Manuel: Try to play gigs, go out and meet other musicians—

Philine: Don't be shy or don't be too hard on yourself regarding your art. You can release a song that's perfect, even though it only has two chords, it could be a cool, nice song. No pressure on being too elaborate or too artsy or whatever.

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Manuel: I guess nothing is ever really perfect.

Because our songs are quite dreamy, they work better in the dark.

Manuel Romero Soria

Getting support from their network of friends and family is key to Roller Derby's success—Philine's mum does the artwork for all of their singles and they collaborated with a young director on their first music videos ("I Wish", "Flying High", and "Can't See You"). "The director was actually the friend of someone who lived next door to us at the time," Manuel explains. "It was her idea to come up with a visual story that combined our first three singles, and we loved it."

From their soft beginnings, Roller Derby are ready to evolve their sound, whilst holding onto their essence of "vintage-sounding music with catchy melodies." Philine says, "Things are always changing. I think our new songs, written in the last year for our upcoming album, are more mature, more melancholy – less flowery let's say. There are still some upbeat songs on the album, but fewer than before. We're leaning into something slower, and heavier."

Another essential part of Roller Derby's identity is their intuitive, joint approach to songwriting. "Our writing process has always been very collaborative," explains Manuel. "We like to do it with friends and take time to play with them. We'll come up with some chords, and Philine will sing a melody above it – it all happens together, quite instinctively."

"We always start with the music," agrees Philine. "I let the lyrics take me where they want to go. I'm not always aware of where they come from – sometimes they reflect what's on my mind, sometimes I sing from someone else's perspective."

The overriding emotion that seeps into Roller Derby's music is a certain melancholy, or sense of longing, which is at odds with their upbeat sound. "I'm a very shy, quiet person," Philine explains. "Being introverted is something I feel deeply, that feeling when you can't express something to another person and so you keep it to yourself, and the linked feeling of losing someone, losing love, losing a friend."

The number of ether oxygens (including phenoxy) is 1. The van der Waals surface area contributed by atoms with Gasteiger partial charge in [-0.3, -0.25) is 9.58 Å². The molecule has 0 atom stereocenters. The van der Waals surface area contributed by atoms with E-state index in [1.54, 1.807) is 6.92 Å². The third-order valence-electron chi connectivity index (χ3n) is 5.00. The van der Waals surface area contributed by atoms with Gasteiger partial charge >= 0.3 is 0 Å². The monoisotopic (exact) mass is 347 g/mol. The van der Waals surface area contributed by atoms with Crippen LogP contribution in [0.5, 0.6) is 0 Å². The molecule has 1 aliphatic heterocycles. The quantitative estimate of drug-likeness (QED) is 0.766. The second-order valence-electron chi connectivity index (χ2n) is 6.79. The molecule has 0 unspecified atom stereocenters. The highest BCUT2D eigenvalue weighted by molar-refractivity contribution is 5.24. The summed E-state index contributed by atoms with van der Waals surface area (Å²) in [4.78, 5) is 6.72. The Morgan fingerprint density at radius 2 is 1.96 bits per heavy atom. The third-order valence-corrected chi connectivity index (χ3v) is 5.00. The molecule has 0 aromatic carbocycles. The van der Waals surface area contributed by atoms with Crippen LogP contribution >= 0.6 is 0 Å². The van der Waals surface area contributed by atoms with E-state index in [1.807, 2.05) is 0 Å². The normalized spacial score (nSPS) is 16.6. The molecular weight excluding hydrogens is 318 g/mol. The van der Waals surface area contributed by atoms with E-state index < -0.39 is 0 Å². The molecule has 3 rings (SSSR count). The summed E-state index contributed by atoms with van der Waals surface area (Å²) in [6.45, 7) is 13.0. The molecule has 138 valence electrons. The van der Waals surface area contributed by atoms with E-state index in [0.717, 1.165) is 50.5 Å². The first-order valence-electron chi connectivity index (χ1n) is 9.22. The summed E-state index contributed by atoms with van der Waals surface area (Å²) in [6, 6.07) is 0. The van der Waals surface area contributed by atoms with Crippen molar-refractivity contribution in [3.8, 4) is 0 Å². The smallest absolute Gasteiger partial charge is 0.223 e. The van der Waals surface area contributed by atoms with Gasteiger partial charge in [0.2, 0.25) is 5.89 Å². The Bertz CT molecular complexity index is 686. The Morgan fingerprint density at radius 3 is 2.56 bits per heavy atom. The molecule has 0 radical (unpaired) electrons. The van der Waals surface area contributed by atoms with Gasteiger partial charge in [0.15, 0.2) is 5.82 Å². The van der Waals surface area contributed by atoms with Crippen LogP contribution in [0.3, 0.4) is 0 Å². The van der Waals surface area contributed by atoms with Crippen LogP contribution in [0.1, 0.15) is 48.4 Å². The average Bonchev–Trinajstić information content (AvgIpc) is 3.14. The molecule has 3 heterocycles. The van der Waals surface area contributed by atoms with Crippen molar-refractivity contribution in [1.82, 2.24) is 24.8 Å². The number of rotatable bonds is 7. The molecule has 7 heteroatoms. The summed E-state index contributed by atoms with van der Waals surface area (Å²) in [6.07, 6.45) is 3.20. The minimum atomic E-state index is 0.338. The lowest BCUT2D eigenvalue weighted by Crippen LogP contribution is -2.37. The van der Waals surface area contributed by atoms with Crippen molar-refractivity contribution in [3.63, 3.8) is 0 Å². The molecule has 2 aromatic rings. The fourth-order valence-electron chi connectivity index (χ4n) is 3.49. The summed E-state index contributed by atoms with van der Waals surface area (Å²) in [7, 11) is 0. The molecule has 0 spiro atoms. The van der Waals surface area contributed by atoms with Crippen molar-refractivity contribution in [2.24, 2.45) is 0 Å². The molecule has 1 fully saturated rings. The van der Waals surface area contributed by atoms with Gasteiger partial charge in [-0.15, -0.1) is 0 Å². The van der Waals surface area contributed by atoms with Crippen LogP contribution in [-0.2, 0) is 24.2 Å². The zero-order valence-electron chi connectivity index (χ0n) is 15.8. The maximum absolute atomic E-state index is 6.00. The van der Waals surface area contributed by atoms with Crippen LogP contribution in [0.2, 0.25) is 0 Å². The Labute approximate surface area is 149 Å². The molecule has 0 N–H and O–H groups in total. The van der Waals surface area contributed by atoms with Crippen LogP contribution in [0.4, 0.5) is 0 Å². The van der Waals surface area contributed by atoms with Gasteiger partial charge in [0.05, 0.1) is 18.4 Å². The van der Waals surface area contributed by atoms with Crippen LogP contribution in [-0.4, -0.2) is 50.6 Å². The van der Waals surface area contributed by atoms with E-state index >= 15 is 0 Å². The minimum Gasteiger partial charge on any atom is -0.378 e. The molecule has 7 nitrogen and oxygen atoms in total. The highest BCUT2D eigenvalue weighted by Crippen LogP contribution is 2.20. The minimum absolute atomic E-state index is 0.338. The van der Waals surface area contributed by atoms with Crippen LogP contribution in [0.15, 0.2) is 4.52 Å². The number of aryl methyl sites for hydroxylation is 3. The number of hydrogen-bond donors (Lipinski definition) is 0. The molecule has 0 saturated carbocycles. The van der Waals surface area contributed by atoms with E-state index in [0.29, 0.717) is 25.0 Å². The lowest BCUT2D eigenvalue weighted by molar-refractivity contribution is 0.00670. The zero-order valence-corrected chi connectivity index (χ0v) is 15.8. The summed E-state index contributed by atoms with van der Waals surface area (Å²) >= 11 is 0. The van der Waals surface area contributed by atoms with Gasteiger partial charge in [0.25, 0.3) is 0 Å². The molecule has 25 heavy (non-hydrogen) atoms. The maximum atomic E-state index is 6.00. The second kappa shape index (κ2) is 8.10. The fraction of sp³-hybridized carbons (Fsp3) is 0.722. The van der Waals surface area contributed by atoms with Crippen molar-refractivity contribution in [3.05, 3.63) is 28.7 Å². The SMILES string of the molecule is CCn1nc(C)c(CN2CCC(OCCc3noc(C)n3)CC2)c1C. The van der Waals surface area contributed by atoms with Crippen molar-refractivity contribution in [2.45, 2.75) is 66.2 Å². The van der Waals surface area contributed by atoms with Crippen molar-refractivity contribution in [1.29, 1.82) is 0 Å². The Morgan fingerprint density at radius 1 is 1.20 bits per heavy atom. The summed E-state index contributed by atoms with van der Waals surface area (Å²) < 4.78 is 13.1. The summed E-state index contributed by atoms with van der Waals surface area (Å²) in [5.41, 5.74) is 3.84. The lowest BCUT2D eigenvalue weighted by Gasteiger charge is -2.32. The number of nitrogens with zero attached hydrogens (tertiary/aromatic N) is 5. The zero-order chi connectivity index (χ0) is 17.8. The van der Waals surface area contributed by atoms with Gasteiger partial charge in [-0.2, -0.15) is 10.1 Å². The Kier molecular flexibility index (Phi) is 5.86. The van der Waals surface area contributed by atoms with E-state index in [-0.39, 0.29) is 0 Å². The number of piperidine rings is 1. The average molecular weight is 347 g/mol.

Alongside Roller Derby, both Manuel and Philine work part-time—Philine as management assistant in the construction sector and Manuel at a music management agency—and they've had to find ways to stay inspired to create. "We love to go out to the countryside on the weekend, or sometimes for a whole week, and just focus on writing new music," says Manuel. "In Hamburg, it's sometimes hard for us to sit down after work and write music, so it's good to get into a different headspace."

"Taking time is also important for us – not hurrying, not rushing to the rehearsal room for one or two hours and rushing away again." Philine smiles, "Sometimes it helps just to sit on the sitting room floor, looking out of the window and letting inspiration come."

What's next for Roller Derby, what do the next 2-3 years look like?

Philine: Well we've got our album coming out, we're just looking for a partner to release it with… We want to start putting out singles in the coming months!

Manuel: We're hoping by next February it will be out—

Philine: And in summer we're playing a festival in Germany and another show in the Netherlands, and hopefully some support shows too – recently I've been listening to a lot of Future Islands and they're touring right now, it would be amazing to open for someone like that.

Manuel: And in three years? Play a solo at the Moth Club in London maybe?

Philine: We once played at the Moth Club supporting Lunar Vacation and we loved it. Because… I don't know, it was amazing. In three years I think we'd love to be touring through some cities in Europe, in venues like Paradiso Amsterdam—

Manuel: Ok, yeah. Headline shows in Europe. UK, Netherlands, France, Spain. Everywhere!

Listen to "Starry-Eyed" below and read our review of the track.

This interview has been edited and condensed for clarity